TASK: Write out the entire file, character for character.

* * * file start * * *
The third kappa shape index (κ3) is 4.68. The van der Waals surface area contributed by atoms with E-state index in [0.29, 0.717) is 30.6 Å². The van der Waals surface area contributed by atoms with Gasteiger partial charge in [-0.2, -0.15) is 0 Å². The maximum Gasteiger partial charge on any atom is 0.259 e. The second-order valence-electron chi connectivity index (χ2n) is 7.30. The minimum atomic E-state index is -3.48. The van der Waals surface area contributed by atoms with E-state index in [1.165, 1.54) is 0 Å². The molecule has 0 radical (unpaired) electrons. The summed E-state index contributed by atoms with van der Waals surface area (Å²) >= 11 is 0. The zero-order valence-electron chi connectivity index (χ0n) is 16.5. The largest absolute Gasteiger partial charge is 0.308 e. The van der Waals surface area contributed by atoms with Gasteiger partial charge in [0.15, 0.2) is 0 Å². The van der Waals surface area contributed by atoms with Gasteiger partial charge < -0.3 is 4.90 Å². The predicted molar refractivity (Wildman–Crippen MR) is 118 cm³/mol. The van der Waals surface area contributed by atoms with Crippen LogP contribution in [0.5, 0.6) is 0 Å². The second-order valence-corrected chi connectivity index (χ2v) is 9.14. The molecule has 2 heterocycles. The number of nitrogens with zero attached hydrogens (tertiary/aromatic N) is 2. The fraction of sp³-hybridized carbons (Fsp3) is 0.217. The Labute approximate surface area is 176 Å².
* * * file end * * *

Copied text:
The third kappa shape index (κ3) is 4.68. The van der Waals surface area contributed by atoms with E-state index in [0.29, 0.717) is 30.6 Å². The van der Waals surface area contributed by atoms with Gasteiger partial charge in [-0.2, -0.15) is 0 Å². The maximum Gasteiger partial charge on any atom is 0.259 e. The second-order valence-electron chi connectivity index (χ2n) is 7.30. The minimum atomic E-state index is -3.48. The van der Waals surface area contributed by atoms with E-state index in [1.165, 1.54) is 0 Å². The molecule has 0 radical (unpaired) electrons. The summed E-state index contributed by atoms with van der Waals surface area (Å²) >= 11 is 0. The zero-order valence-electron chi connectivity index (χ0n) is 16.5. The largest absolute Gasteiger partial charge is 0.308 e. The van der Waals surface area contributed by atoms with Gasteiger partial charge in [0.15, 0.2) is 0 Å². The van der Waals surface area contributed by atoms with Gasteiger partial charge < -0.3 is 4.90 Å². The predicted molar refractivity (Wildman–Crippen MR) is 118 cm³/mol. The van der Waals surface area contributed by atoms with Crippen LogP contribution in [0.5, 0.6) is 0 Å². The second-order valence-corrected chi connectivity index (χ2v) is 9.14. The molecule has 2 heterocycles. The number of nitrogens with zero attached hydrogens (tertiary/aromatic N) is 2. The fraction of sp³-hybridized carbons (Fsp3) is 0.217. The Labute approximate surface area is 176 Å².